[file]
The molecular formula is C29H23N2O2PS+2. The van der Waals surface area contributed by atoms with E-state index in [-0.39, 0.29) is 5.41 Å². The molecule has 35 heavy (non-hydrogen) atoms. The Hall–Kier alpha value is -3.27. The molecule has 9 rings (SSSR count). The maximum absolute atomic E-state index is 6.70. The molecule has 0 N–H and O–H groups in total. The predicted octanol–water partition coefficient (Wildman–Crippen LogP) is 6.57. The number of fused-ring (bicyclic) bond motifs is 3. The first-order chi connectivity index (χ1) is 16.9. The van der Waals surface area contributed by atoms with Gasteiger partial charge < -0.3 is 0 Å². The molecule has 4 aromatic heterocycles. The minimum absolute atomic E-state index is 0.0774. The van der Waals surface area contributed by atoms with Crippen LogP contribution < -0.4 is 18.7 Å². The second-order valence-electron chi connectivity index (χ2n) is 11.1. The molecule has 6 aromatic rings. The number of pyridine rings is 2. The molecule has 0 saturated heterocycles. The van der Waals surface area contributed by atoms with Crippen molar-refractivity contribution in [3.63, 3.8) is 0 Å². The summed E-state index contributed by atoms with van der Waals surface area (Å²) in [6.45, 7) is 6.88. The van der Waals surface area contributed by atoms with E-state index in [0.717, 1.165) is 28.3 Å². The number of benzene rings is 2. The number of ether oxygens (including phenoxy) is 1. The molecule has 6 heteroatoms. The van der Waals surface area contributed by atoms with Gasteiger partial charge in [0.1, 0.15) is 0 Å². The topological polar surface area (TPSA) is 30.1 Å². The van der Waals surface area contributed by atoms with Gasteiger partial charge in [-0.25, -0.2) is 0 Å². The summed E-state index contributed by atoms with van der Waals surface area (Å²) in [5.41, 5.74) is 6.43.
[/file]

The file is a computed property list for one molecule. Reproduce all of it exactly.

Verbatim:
The molecular formula is C29H23N2O2PS+2. The van der Waals surface area contributed by atoms with E-state index in [-0.39, 0.29) is 5.41 Å². The molecule has 35 heavy (non-hydrogen) atoms. The Hall–Kier alpha value is -3.27. The molecule has 9 rings (SSSR count). The maximum absolute atomic E-state index is 6.70. The molecule has 0 N–H and O–H groups in total. The predicted octanol–water partition coefficient (Wildman–Crippen LogP) is 6.57. The number of fused-ring (bicyclic) bond motifs is 3. The first-order chi connectivity index (χ1) is 16.9. The van der Waals surface area contributed by atoms with Gasteiger partial charge < -0.3 is 0 Å². The molecule has 4 aromatic heterocycles. The minimum absolute atomic E-state index is 0.0774. The van der Waals surface area contributed by atoms with Crippen LogP contribution < -0.4 is 18.7 Å². The second-order valence-electron chi connectivity index (χ2n) is 11.1. The molecule has 6 aromatic rings. The number of pyridine rings is 2. The molecule has 0 saturated heterocycles. The van der Waals surface area contributed by atoms with Crippen molar-refractivity contribution in [3.63, 3.8) is 0 Å². The summed E-state index contributed by atoms with van der Waals surface area (Å²) in [6.45, 7) is 6.88. The van der Waals surface area contributed by atoms with E-state index in [0.717, 1.165) is 28.3 Å². The number of benzene rings is 2. The number of ether oxygens (including phenoxy) is 1. The molecule has 6 heteroatoms. The van der Waals surface area contributed by atoms with Gasteiger partial charge in [0.1, 0.15) is 0 Å². The topological polar surface area (TPSA) is 30.1 Å². The van der Waals surface area contributed by atoms with Gasteiger partial charge in [-0.25, -0.2) is 0 Å². The summed E-state index contributed by atoms with van der Waals surface area (Å²) in [5.41, 5.74) is 6.43.